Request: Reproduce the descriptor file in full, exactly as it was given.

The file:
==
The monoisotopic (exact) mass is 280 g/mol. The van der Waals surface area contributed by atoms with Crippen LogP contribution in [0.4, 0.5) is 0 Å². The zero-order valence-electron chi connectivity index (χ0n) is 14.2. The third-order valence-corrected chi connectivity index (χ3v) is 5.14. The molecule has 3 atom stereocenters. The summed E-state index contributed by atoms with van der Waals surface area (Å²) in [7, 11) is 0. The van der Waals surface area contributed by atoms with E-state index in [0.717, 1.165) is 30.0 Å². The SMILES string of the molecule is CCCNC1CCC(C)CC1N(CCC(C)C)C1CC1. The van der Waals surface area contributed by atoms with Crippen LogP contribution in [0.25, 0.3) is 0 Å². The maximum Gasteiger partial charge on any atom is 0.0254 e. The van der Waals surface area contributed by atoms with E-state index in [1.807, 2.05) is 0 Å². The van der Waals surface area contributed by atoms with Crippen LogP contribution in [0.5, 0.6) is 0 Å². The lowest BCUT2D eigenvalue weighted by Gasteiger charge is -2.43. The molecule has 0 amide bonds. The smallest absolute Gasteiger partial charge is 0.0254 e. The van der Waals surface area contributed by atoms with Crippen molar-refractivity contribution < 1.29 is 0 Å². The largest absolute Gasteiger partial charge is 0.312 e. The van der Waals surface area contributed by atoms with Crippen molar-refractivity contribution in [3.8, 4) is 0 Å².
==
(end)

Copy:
The monoisotopic (exact) mass is 280 g/mol. The van der Waals surface area contributed by atoms with Crippen LogP contribution in [0.4, 0.5) is 0 Å². The zero-order valence-electron chi connectivity index (χ0n) is 14.2. The third-order valence-corrected chi connectivity index (χ3v) is 5.14. The molecule has 3 atom stereocenters. The summed E-state index contributed by atoms with van der Waals surface area (Å²) in [7, 11) is 0. The van der Waals surface area contributed by atoms with E-state index in [0.717, 1.165) is 30.0 Å². The SMILES string of the molecule is CCCNC1CCC(C)CC1N(CCC(C)C)C1CC1. The van der Waals surface area contributed by atoms with Crippen LogP contribution in [0.25, 0.3) is 0 Å². The maximum Gasteiger partial charge on any atom is 0.0254 e. The van der Waals surface area contributed by atoms with E-state index in [1.807, 2.05) is 0 Å². The van der Waals surface area contributed by atoms with Crippen LogP contribution in [0.5, 0.6) is 0 Å². The lowest BCUT2D eigenvalue weighted by Gasteiger charge is -2.43. The molecule has 0 amide bonds. The smallest absolute Gasteiger partial charge is 0.0254 e. The van der Waals surface area contributed by atoms with Crippen molar-refractivity contribution < 1.29 is 0 Å². The largest absolute Gasteiger partial charge is 0.312 e. The van der Waals surface area contributed by atoms with Crippen molar-refractivity contribution in [3.8, 4) is 0 Å².